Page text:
Learning method based on forward/bird’s-eye view

The method based on the forward/bird-view view projects the point cloud to the forward or bird-view view to obtain a two-dimensional projection image, and then uses a method similar to the two-dimensional target detection network for target detection, and estimates the target through parameter regression 3D bounding box. This type of method has high computational efficiency and less occlusion in the bird’s-eye view. However, the point cloud projection loses a large amount of geometric information of the target, especially the information loss of small targets such as pedestrians and bicycles in the bird’s-eye view.
Li et al. [84] used cylindrical projection to obtain a two-dimensional projection map. The two channels of the projection map encoded the height and distance information of the point respectively, and then used a fully convolutional neural network to estimate the three-dimensional bounding box of the vehicle. On this basis, Minemura et al. [85] proposed a fully convolutional neural network structure with dilated convolution [86], which reduced the calculation time by about 30%, but sacrificed a certain detection accuracy. . Beltrán et al. [87] projected point clouds into a bird’s-eye view and used density, height, intensity and other information to encode the three-dimensional projection image.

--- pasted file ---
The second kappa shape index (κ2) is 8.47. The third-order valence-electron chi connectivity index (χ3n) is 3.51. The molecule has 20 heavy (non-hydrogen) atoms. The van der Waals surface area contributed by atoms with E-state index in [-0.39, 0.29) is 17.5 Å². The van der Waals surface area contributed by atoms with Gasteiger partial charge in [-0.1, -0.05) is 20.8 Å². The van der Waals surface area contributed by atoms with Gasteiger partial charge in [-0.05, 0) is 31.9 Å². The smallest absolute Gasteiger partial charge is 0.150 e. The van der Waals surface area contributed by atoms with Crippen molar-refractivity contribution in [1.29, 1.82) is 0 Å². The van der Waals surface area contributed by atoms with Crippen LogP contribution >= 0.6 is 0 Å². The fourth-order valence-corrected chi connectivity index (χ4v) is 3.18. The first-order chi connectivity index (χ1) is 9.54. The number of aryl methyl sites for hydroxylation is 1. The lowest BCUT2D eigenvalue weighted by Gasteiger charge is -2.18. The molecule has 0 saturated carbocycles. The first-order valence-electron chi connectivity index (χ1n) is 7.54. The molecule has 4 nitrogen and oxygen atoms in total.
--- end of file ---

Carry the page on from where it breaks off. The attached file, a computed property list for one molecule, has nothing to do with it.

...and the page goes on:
channels, then use the classic Faster R-CNN [6] network structure to detect the target, and finally estimate the three-dimensional bounding box of the target in the post-processing stage. In order to achieve real-time processing, Simon et al. [88] used the high-efficiency YOLO network [5] as the basic detection network for bird’s-eye view, and also proposed an angle estimation method for three-dimensional bounding boxes. The final network Complex-YOLO running speed reached 50fps. Zeng et al. [89] proposed a pre-RoI pooling convolution technology, which can move most of the repeated convolution operations in the bird’s-eye view object detection network to